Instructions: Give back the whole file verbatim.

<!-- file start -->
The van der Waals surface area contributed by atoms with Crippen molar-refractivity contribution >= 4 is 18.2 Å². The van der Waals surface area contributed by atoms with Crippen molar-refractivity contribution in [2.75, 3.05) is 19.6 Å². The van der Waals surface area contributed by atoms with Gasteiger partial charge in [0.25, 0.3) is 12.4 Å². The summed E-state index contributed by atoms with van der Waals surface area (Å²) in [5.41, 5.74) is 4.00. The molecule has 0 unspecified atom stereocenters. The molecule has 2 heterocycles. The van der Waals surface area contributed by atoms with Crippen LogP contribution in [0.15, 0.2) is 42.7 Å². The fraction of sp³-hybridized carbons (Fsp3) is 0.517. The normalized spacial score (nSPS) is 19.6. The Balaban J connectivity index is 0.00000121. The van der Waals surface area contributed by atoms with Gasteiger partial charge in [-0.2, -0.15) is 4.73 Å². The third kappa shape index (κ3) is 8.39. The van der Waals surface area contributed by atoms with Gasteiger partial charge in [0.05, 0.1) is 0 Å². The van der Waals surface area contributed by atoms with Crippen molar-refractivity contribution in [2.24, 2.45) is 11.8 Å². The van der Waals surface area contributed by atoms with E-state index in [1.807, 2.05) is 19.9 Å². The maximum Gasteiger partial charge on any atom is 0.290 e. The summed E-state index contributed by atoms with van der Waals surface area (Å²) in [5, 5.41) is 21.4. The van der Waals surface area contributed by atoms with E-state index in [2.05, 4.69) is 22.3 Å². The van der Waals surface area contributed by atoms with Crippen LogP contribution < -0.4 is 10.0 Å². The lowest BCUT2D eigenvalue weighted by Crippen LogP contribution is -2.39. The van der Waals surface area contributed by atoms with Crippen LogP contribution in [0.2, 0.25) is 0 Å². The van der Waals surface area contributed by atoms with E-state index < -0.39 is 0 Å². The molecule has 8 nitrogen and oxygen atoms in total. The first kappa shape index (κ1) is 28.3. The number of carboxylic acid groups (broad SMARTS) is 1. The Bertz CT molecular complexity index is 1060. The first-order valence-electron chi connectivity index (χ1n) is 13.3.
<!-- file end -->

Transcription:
The van der Waals surface area contributed by atoms with Crippen molar-refractivity contribution >= 4 is 18.2 Å². The van der Waals surface area contributed by atoms with Crippen molar-refractivity contribution in [2.75, 3.05) is 19.6 Å². The van der Waals surface area contributed by atoms with Gasteiger partial charge in [0.25, 0.3) is 12.4 Å². The summed E-state index contributed by atoms with van der Waals surface area (Å²) in [5.41, 5.74) is 4.00. The molecule has 0 unspecified atom stereocenters. The molecule has 2 heterocycles. The van der Waals surface area contributed by atoms with Crippen LogP contribution in [0.15, 0.2) is 42.7 Å². The fraction of sp³-hybridized carbons (Fsp3) is 0.517. The normalized spacial score (nSPS) is 19.6. The Balaban J connectivity index is 0.00000121. The van der Waals surface area contributed by atoms with Gasteiger partial charge in [-0.2, -0.15) is 4.73 Å². The third kappa shape index (κ3) is 8.39. The van der Waals surface area contributed by atoms with Gasteiger partial charge in [0.05, 0.1) is 0 Å². The van der Waals surface area contributed by atoms with Crippen molar-refractivity contribution in [2.24, 2.45) is 11.8 Å². The van der Waals surface area contributed by atoms with E-state index in [1.807, 2.05) is 19.9 Å². The maximum Gasteiger partial charge on any atom is 0.290 e. The summed E-state index contributed by atoms with van der Waals surface area (Å²) in [5, 5.41) is 21.4. The van der Waals surface area contributed by atoms with E-state index in [2.05, 4.69) is 22.3 Å². The van der Waals surface area contributed by atoms with Crippen LogP contribution < -0.4 is 10.0 Å². The lowest BCUT2D eigenvalue weighted by Crippen LogP contribution is -2.39. The van der Waals surface area contributed by atoms with Crippen LogP contribution in [0.2, 0.25) is 0 Å². The van der Waals surface area contributed by atoms with E-state index < -0.39 is 0 Å². The molecule has 8 nitrogen and oxygen atoms in total. The first kappa shape index (κ1) is 28.3. The number of carboxylic acid groups (broad SMARTS) is 1. The Bertz CT molecular complexity index is 1060. The first-order valence-electron chi connectivity index (χ1n) is 13.3.